Over the past three and a half years, Shasta Midwives has brought 112 babies into the world, said Licensed Midwife Sue Wolcott.

More Siskiyou County women are opting to have babies on their own terms at home or in the homelike setting of Shasta Midwives Birth Center in Mount Shasta. Over the past three and a half years, Shasta Midwives has brought 112 babies into the world, said Licensed Midwife Sue Wolcott.

For a fee of $4,500 – some of which is covered by insurance – mothers receive care from the time they learn they’re pregnant to six weeks postpartum. Shasta Midwives offers hour-long prenatal appointments with a holistic approach. They discuss a mother’s diet, nutrition, fluid intake, exercise and psychological/social health, as well as newborn care.

Shasta Midwives offers payment plans, said Wolcott, and they’re able to deliver babies at homes that are within a half-hour radius of a hospital.

The Birth Center in Mount Shasta is another option for families who live further away from a hospital – like in Happy Camp – or mothers who don’t want to have their babies at home but also don’t want to give birth in a hospital.

Tucked away at 703 South A Street in Mount Shasta, the center offers a luxurious birthing suite, complete with a full bed, private bathroom and large tub for water births. The center provides a comfortable kitchen and sitting area for family and friends, as well as a clean and inviting exam room where monthly checkups take place.

Shasta Midwives only accepts low risk moms who want an all natural birth, although emergency drugs and other equipment are always on hand. Midwives are Neonatal Resuscitation Certified and Electric Fetal Monitor Certified to perform all of the same assessments and procedures that would be done in the hospital.

Midwives offer “woman-centric” care, put an emphasis on normalcy and reduce risks by avoiding unnecessary interventions.

Shasta Midwives offers genetic testing as early as eight weeks as well as in-house blood draws so women do not need to go to a lab.

Wolcott said Shasta Midwives has a 15 percent transfer rate for first time moms who end up needing to go to the hospital, and six percent of those end in a cesarean section.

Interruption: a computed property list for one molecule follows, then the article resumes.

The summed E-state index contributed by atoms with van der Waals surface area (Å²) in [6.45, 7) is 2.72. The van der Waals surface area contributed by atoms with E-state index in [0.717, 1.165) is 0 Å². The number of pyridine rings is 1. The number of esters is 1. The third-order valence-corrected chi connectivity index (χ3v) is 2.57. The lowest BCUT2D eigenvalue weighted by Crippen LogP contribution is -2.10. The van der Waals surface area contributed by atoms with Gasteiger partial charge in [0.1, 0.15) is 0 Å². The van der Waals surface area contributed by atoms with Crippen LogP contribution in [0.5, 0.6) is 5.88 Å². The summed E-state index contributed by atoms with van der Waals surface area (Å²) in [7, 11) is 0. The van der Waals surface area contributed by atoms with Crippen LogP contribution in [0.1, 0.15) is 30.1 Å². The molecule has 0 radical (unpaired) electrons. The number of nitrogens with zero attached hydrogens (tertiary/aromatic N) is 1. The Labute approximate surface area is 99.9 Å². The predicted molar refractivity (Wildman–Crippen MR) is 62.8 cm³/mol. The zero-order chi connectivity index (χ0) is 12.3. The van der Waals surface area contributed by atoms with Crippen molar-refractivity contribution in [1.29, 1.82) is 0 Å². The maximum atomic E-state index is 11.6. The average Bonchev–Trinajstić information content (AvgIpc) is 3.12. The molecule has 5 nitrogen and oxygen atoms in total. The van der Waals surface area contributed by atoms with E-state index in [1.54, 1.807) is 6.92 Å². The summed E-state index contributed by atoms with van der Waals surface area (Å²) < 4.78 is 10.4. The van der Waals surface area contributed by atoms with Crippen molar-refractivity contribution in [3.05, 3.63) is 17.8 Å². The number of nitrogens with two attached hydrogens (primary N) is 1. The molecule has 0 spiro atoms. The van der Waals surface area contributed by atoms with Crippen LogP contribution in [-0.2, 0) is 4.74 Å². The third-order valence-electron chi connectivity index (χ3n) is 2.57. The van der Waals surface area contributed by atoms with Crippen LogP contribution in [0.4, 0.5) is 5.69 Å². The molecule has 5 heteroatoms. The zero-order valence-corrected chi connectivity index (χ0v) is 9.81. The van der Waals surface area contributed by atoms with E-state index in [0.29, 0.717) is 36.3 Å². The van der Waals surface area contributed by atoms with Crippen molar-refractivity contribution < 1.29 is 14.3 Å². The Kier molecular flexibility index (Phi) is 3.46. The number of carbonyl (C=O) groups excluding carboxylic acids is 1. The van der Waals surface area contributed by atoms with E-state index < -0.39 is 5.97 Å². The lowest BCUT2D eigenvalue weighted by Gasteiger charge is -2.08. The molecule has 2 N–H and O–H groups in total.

Midwives are regulated by the Medical Board of California, Wolcott added.

Why a midwife?

The most significant benefit of having a baby with a midwife is the fact that mothers can make choices for themselves, Wolcott said.

“They want to eat what they want, they want to be able to walk around, they want to wear their own clothes,” said Wolcott. “They might want a water birth, or to have the dad right there with them. They don’t want to have a nurse that they don’t know. They want consistency in their care.”

Wolcott said Shasta Midwives caters to mothers and grant any safe and reasonable request.

Laurel Bettinger of Dunsmuir said finding Shasta Midwives was one of the best things to happen to her family. She wanted to have a natural birth after a c-section with her first child, which isn’t recommended in a traditional setting.

Ada, now 10 weeks old, was born naturally at the Birth Center and Bettinger said the experience of an out-of-hospital water birth was “amazing.”

“I would do it again and again,” she said.

Student midwife Andrea Raymer, who has helped with more than 100 births on her journey to become a Registered Midwife, said it is incredible to watch women be empowered through the process of giving birth in the way she chooses.

After helping bring more than 4,500 babies into the world, Wolcott said the best part of her job is “watching really great parents become a family,” and seeing those families evolve.

“We stay in touch with moms and babies through a breastfeeding circle,” Wolcott said, which is held Thursday mornings from 10 a.m. to noon at the Birthing Center. It is hosted by lactation consultant Mona Angelini.

The circle is open to the public for any mother, whether breastfeeding or bottlefeeding, said Angelini. It provides a supportive place for mothers to learn from each other and exchange information, ideas and knowledge.

Angelini has also started Shasta Village Mamas, a system by which mothers who need extra support can have a meal delivered to them. If you would like to take advantage of the service, or want to volunteer to support a mother in the community, email shastavillagemamas@gmail.com.

To learn more about Shasta Midwives Birth Center, call Wolcott at (530) 918-5746 or visit their website online at www.shastamidwives.com.